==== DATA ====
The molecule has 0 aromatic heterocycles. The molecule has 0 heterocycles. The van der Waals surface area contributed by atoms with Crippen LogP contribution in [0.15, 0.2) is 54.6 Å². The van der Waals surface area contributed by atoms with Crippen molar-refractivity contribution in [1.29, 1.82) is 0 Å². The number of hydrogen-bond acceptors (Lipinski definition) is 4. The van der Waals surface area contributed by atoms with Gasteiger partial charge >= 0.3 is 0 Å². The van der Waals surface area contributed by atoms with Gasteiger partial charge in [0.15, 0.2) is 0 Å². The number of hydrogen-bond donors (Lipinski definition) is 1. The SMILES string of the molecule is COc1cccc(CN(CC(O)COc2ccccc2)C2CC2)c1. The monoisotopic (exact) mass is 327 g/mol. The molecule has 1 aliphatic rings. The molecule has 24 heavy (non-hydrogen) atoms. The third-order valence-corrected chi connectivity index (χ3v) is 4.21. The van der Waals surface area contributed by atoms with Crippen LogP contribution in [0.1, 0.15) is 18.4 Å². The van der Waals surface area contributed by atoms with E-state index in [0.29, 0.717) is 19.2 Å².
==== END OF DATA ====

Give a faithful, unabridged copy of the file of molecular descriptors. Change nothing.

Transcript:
The molecule has 0 aromatic heterocycles. The molecule has 0 heterocycles. The van der Waals surface area contributed by atoms with Crippen LogP contribution in [0.15, 0.2) is 54.6 Å². The van der Waals surface area contributed by atoms with Crippen molar-refractivity contribution in [1.29, 1.82) is 0 Å². The number of hydrogen-bond acceptors (Lipinski definition) is 4. The van der Waals surface area contributed by atoms with Gasteiger partial charge >= 0.3 is 0 Å². The van der Waals surface area contributed by atoms with Gasteiger partial charge in [0.15, 0.2) is 0 Å². The number of hydrogen-bond donors (Lipinski definition) is 1. The SMILES string of the molecule is COc1cccc(CN(CC(O)COc2ccccc2)C2CC2)c1. The monoisotopic (exact) mass is 327 g/mol. The molecule has 1 aliphatic rings. The molecule has 24 heavy (non-hydrogen) atoms. The third-order valence-corrected chi connectivity index (χ3v) is 4.21. The van der Waals surface area contributed by atoms with Crippen LogP contribution in [0.1, 0.15) is 18.4 Å². The van der Waals surface area contributed by atoms with E-state index in [0.29, 0.717) is 19.2 Å².